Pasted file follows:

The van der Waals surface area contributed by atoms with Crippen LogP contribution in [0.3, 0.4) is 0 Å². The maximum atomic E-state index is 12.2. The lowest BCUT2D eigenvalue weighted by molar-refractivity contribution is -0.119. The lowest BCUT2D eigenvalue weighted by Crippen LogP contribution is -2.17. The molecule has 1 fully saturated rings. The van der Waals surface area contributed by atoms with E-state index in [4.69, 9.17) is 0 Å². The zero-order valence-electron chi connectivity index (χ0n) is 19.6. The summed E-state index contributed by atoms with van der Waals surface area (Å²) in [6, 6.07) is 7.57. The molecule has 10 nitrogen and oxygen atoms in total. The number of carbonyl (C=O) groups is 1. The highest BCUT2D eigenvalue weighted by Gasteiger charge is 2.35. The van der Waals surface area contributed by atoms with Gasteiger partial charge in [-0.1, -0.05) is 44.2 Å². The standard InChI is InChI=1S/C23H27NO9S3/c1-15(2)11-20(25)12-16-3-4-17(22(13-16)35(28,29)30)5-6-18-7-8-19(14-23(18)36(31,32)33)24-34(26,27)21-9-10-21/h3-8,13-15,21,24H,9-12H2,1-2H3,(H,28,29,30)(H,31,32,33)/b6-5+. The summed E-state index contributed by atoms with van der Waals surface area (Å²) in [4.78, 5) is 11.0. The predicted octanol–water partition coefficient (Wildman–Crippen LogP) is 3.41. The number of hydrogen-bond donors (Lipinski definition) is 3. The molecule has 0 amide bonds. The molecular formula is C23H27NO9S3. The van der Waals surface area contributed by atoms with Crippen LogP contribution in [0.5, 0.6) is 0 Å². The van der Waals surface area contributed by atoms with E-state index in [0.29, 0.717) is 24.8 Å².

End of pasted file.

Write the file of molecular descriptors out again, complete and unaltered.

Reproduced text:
The van der Waals surface area contributed by atoms with Crippen LogP contribution in [0.3, 0.4) is 0 Å². The maximum atomic E-state index is 12.2. The lowest BCUT2D eigenvalue weighted by molar-refractivity contribution is -0.119. The lowest BCUT2D eigenvalue weighted by Crippen LogP contribution is -2.17. The molecule has 1 fully saturated rings. The van der Waals surface area contributed by atoms with E-state index in [4.69, 9.17) is 0 Å². The zero-order valence-electron chi connectivity index (χ0n) is 19.6. The summed E-state index contributed by atoms with van der Waals surface area (Å²) in [6, 6.07) is 7.57. The molecule has 10 nitrogen and oxygen atoms in total. The number of carbonyl (C=O) groups is 1. The highest BCUT2D eigenvalue weighted by Gasteiger charge is 2.35. The van der Waals surface area contributed by atoms with Gasteiger partial charge in [-0.1, -0.05) is 44.2 Å². The standard InChI is InChI=1S/C23H27NO9S3/c1-15(2)11-20(25)12-16-3-4-17(22(13-16)35(28,29)30)5-6-18-7-8-19(14-23(18)36(31,32)33)24-34(26,27)21-9-10-21/h3-8,13-15,21,24H,9-12H2,1-2H3,(H,28,29,30)(H,31,32,33)/b6-5+. The summed E-state index contributed by atoms with van der Waals surface area (Å²) in [4.78, 5) is 11.0. The predicted octanol–water partition coefficient (Wildman–Crippen LogP) is 3.41. The number of hydrogen-bond donors (Lipinski definition) is 3. The molecule has 0 amide bonds. The molecular formula is C23H27NO9S3. The van der Waals surface area contributed by atoms with Crippen LogP contribution in [0.5, 0.6) is 0 Å². The van der Waals surface area contributed by atoms with E-state index in [0.29, 0.717) is 24.8 Å².